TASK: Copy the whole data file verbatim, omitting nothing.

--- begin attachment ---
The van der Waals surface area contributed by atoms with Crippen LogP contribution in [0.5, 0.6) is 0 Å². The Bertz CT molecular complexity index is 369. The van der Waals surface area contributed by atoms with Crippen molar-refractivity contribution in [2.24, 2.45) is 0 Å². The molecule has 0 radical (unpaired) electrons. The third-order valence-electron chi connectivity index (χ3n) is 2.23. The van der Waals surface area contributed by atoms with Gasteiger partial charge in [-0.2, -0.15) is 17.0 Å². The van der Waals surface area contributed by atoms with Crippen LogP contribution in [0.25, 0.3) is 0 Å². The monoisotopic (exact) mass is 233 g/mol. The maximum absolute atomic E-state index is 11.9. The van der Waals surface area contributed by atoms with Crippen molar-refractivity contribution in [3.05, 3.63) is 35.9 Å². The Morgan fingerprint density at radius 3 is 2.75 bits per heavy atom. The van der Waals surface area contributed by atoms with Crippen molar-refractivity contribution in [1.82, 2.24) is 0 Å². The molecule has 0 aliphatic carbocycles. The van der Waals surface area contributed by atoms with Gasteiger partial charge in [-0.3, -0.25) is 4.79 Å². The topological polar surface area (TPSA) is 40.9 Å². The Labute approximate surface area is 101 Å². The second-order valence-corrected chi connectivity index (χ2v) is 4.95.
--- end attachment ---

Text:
The van der Waals surface area contributed by atoms with Crippen LogP contribution in [0.5, 0.6) is 0 Å². The Bertz CT molecular complexity index is 369. The van der Waals surface area contributed by atoms with Crippen molar-refractivity contribution in [2.24, 2.45) is 0 Å². The molecule has 0 radical (unpaired) electrons. The third-order valence-electron chi connectivity index (χ3n) is 2.23. The van der Waals surface area contributed by atoms with Gasteiger partial charge in [-0.2, -0.15) is 17.0 Å². The van der Waals surface area contributed by atoms with Crippen LogP contribution in [0.25, 0.3) is 0 Å². The monoisotopic (exact) mass is 233 g/mol. The maximum absolute atomic E-state index is 11.9. The van der Waals surface area contributed by atoms with Crippen molar-refractivity contribution in [3.05, 3.63) is 35.9 Å². The Morgan fingerprint density at radius 3 is 2.75 bits per heavy atom. The van der Waals surface area contributed by atoms with Crippen molar-refractivity contribution in [1.82, 2.24) is 0 Å². The molecule has 0 aliphatic carbocycles. The van der Waals surface area contributed by atoms with Gasteiger partial charge in [-0.3, -0.25) is 4.79 Å². The topological polar surface area (TPSA) is 40.9 Å². The Labute approximate surface area is 101 Å². The second-order valence-corrected chi connectivity index (χ2v) is 4.95.